Business schools often teach what's known as the “price elasticity” of demand. It's a fancy way of saying that no matter how expensive something gets, people still tend to buy it.
Gasoline and electricity are good examples of items where demand is inelastic, this is, people buy them with some degree of regularity even when prices go up. Men’s clothing? Not so much.
How about food? In today's economy of rising food prices, food companies like Kraft (KFT), Bunge (BG) and Archer Daniels Midland (ADM) would seem like good buys.
They are growing. Take ADM. The company said it would acquire for an undisclosed sum a soybean-crushing and biodiesel facility from Prairie Pride, a deal in which ADM forms a partnership with Prairie Pride in its biodiesel business.
The company's net earnings rose 29 percent during the second quarter of 2011 to $732 million in part due to recovery of the ethanol industry, which should only get better now that U.S. regulators are going to allow more ethanol in gasoline at the pump.
Time for a Breather
Still, keep an eye on analysts’ opinions. High expectations can be hard to attain sometimes.
Kenneth Zaslow of BMO Capital Markets recently downgraded ADM to market perform on expectations that ethanol and oilseed crush margins may not meet company benchmarks, and also because Archer Daniels Midland has already reported several strong quarters, reports the Associated Press.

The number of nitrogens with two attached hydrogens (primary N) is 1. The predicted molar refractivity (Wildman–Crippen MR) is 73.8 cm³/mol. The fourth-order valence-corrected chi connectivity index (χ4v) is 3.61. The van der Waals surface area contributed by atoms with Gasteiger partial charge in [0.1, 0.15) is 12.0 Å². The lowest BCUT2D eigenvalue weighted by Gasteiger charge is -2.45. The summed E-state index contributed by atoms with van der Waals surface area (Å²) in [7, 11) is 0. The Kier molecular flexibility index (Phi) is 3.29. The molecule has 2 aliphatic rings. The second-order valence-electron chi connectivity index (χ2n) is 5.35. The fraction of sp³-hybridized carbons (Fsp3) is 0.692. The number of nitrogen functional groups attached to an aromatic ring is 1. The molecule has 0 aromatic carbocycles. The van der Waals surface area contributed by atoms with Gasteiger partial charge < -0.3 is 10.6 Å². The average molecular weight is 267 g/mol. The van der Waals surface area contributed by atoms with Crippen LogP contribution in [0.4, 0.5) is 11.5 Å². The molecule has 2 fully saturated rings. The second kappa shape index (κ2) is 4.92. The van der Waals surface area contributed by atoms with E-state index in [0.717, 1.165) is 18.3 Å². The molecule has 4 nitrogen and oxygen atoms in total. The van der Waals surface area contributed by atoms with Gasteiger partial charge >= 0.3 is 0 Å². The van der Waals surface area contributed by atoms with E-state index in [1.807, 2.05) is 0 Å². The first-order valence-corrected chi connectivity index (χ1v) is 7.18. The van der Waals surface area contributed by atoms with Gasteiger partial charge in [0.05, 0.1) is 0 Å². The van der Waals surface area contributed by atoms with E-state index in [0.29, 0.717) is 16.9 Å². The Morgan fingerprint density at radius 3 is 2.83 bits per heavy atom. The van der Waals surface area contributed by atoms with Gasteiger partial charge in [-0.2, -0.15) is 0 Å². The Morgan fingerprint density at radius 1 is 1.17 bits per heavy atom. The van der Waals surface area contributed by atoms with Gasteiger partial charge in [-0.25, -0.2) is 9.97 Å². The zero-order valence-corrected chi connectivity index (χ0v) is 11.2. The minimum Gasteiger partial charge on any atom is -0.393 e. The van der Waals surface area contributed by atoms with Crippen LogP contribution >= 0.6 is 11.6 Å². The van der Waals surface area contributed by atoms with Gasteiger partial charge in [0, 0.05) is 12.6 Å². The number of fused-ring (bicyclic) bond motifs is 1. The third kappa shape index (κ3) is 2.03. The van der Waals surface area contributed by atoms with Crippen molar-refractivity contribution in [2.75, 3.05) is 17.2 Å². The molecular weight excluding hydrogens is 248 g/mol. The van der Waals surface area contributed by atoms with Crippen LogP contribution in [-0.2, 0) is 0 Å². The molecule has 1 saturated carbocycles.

Strong business is prompting analysts to downgrade other food giants like Kraft. The company's share price has been climbing to the point that JPMorgan Chase has downgraded the company stock to neutral.
"The company's performance in its North American market continues to languish, with market share and product velocity issues that will not be quickly resolved, in our view," JPMorgan analyst Terry Bivens writes in a note to clients.
Translation: Consumers will buy less Oreos from Kraft if prices keep climbing. Inelasticity in action.
Some agribusinesses have room to grow. Deutsche Bank just upgraded Bunge's stock to buy on the thesis that the market has factored into pricing weaker results in the company's sugar business.
"Lower sugar volume for 2011 is known by the market, while the fertilizer business should be solid, given farm economics,” notes the bank. “Agribusiness results turn to Brazil seasonally, where margins and supply visibility are strong.”
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